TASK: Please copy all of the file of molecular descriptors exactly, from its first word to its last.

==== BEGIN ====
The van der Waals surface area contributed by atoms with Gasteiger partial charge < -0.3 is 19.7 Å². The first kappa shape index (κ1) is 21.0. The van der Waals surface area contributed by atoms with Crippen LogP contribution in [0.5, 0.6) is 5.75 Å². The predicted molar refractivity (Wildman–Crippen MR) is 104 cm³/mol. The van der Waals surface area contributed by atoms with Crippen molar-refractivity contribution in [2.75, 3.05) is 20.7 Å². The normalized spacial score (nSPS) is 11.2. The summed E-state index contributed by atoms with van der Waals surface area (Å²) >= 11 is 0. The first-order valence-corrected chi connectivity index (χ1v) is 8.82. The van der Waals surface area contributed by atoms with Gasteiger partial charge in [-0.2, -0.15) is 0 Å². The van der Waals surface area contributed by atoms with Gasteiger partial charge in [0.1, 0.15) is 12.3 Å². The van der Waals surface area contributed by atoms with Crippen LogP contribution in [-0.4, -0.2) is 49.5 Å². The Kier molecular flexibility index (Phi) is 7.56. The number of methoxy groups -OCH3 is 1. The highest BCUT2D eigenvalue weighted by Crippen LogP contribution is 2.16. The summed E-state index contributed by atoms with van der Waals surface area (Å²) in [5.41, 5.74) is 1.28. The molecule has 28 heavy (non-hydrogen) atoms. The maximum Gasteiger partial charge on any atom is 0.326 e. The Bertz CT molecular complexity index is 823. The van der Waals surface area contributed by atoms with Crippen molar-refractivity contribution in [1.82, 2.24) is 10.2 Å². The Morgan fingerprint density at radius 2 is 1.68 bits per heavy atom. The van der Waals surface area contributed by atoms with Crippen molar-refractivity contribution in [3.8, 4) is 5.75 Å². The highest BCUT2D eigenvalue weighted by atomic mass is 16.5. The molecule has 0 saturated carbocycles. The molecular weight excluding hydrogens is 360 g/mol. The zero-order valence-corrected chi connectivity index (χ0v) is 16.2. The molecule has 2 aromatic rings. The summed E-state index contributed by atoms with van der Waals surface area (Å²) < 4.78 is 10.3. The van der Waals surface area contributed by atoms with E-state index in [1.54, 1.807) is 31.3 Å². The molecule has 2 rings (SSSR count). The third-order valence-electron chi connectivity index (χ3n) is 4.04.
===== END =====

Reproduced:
The van der Waals surface area contributed by atoms with Gasteiger partial charge < -0.3 is 19.7 Å². The first kappa shape index (κ1) is 21.0. The van der Waals surface area contributed by atoms with Crippen LogP contribution in [0.5, 0.6) is 5.75 Å². The predicted molar refractivity (Wildman–Crippen MR) is 104 cm³/mol. The van der Waals surface area contributed by atoms with Crippen molar-refractivity contribution in [2.75, 3.05) is 20.7 Å². The normalized spacial score (nSPS) is 11.2. The summed E-state index contributed by atoms with van der Waals surface area (Å²) >= 11 is 0. The first-order valence-corrected chi connectivity index (χ1v) is 8.82. The van der Waals surface area contributed by atoms with Gasteiger partial charge in [-0.2, -0.15) is 0 Å². The van der Waals surface area contributed by atoms with Gasteiger partial charge in [0.1, 0.15) is 12.3 Å². The van der Waals surface area contributed by atoms with Crippen LogP contribution in [-0.4, -0.2) is 49.5 Å². The Kier molecular flexibility index (Phi) is 7.56. The number of methoxy groups -OCH3 is 1. The highest BCUT2D eigenvalue weighted by Crippen LogP contribution is 2.16. The summed E-state index contributed by atoms with van der Waals surface area (Å²) in [5.41, 5.74) is 1.28. The molecule has 28 heavy (non-hydrogen) atoms. The maximum Gasteiger partial charge on any atom is 0.326 e. The Bertz CT molecular complexity index is 823. The van der Waals surface area contributed by atoms with Crippen molar-refractivity contribution in [1.82, 2.24) is 10.2 Å². The Morgan fingerprint density at radius 2 is 1.68 bits per heavy atom. The van der Waals surface area contributed by atoms with Crippen molar-refractivity contribution in [3.8, 4) is 5.75 Å². The highest BCUT2D eigenvalue weighted by atomic mass is 16.5. The molecule has 0 saturated carbocycles. The molecular weight excluding hydrogens is 360 g/mol. The zero-order valence-corrected chi connectivity index (χ0v) is 16.2. The molecule has 2 aromatic rings. The summed E-state index contributed by atoms with van der Waals surface area (Å²) < 4.78 is 10.3. The van der Waals surface area contributed by atoms with E-state index in [1.54, 1.807) is 31.3 Å². The molecule has 2 rings (SSSR count). The third-order valence-electron chi connectivity index (χ3n) is 4.04.